Those with the skunk as their animal totem are naturally buoyant. They go through life with a calm assurance, and exude a peaceful energy that is extremely attractive to others.

Call upon the spirit of the skunk when you need quality judgment in a situation – particularly if you’re in a stressful state, or someone is pushing your buttons. The skunk will ease you out of the situation with deft and diplomacy.

The skunk can also help calm jangled nerves, and help to center ourselves into a quiet, peaceful state.

Claims to portentious meaning are not quite as generous for the raccoon as they are for the skunk. A number of traditions refer to the symbolism of disguise, to misleading appearances and the masking of truth. On a more positive note, reference is also made to the raccoon’s legendary ability to thrive in a variety of environments and situations.

I feel schooled by the four leggeds, and grateful for it.

I received a book in the mail as a gift from a friend* I haven’t seen for some time: Nothing to Do, Nowhere to Go: Waking Up to Who You Are, by Thich Nhat Hanh. As is often the way these things go, I opened it up to a few passages that had deep resonance for me. While I have many friends who are seriously walking the Buddhist path, my interest and knowledge is more of the sideline variety. But as is the case with most mystical writing, wisdom can speak to anyone regardless of context or commitment.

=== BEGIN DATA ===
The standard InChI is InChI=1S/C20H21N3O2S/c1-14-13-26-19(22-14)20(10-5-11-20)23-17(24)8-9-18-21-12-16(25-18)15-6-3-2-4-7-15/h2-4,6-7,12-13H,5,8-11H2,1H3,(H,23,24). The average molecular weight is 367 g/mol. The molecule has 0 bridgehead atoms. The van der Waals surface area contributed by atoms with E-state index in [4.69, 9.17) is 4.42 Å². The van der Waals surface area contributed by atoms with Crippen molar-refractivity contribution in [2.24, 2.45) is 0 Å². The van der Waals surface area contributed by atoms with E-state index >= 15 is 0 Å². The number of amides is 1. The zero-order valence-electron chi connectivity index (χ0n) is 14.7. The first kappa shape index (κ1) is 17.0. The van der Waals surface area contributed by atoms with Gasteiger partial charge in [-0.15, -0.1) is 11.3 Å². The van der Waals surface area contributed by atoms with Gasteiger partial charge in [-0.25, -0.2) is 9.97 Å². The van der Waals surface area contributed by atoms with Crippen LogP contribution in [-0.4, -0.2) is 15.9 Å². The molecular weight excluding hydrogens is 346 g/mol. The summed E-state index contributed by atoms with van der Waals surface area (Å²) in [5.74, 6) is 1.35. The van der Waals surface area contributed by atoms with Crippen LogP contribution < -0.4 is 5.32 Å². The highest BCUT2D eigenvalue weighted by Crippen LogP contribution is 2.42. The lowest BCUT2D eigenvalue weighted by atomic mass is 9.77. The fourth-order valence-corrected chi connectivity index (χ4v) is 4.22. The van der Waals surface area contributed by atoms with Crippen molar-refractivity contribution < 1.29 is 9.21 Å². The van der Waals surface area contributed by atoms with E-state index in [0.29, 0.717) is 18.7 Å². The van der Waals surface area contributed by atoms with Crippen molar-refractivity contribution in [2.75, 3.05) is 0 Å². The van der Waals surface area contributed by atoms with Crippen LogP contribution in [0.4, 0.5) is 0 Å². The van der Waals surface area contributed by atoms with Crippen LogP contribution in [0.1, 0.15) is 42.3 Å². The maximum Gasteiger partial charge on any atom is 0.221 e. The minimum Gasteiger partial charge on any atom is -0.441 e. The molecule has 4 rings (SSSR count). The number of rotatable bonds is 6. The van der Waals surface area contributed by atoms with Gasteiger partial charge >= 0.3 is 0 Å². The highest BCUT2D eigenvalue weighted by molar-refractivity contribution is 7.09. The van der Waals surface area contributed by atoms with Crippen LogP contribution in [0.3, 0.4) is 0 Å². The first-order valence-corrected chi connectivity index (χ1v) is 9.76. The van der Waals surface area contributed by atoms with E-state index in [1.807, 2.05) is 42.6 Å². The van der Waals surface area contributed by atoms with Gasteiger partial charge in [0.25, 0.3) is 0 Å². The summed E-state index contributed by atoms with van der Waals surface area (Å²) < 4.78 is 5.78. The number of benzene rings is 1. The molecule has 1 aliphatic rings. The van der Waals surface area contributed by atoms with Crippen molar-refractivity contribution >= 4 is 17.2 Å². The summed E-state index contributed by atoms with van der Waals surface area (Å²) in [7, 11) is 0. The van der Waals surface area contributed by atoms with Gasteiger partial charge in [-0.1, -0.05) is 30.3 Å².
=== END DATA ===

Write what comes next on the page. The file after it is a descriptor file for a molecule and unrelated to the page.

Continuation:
The book features the teachings of Master Linji, a 9th century Zen teacher. He used the term “the businessless person” to describe the person with nothing to do. “As I see it, there isn’t so much to do. Just be ordinary–put on your robes, eat your food, and pass the time doing nothing.” What a thought. That’s about as far from American consciousness as it goes.

Here is Thich Nhat Hanh’s overview of Master Linji’s message:

Insight can’t be found in sutras, commentaries, or Dharma talks. Liberation and awakened understanding can’t be found by devoting ourselves to the study of the Buddhist scriptures. This is like hoping to find fresh water in dry bones. Returning to the present moment, using our clear mind which exists right here and now, we can be in touch with liberation and enlightenment, as well as the Buddha and all his disciples as living realities right in this moment.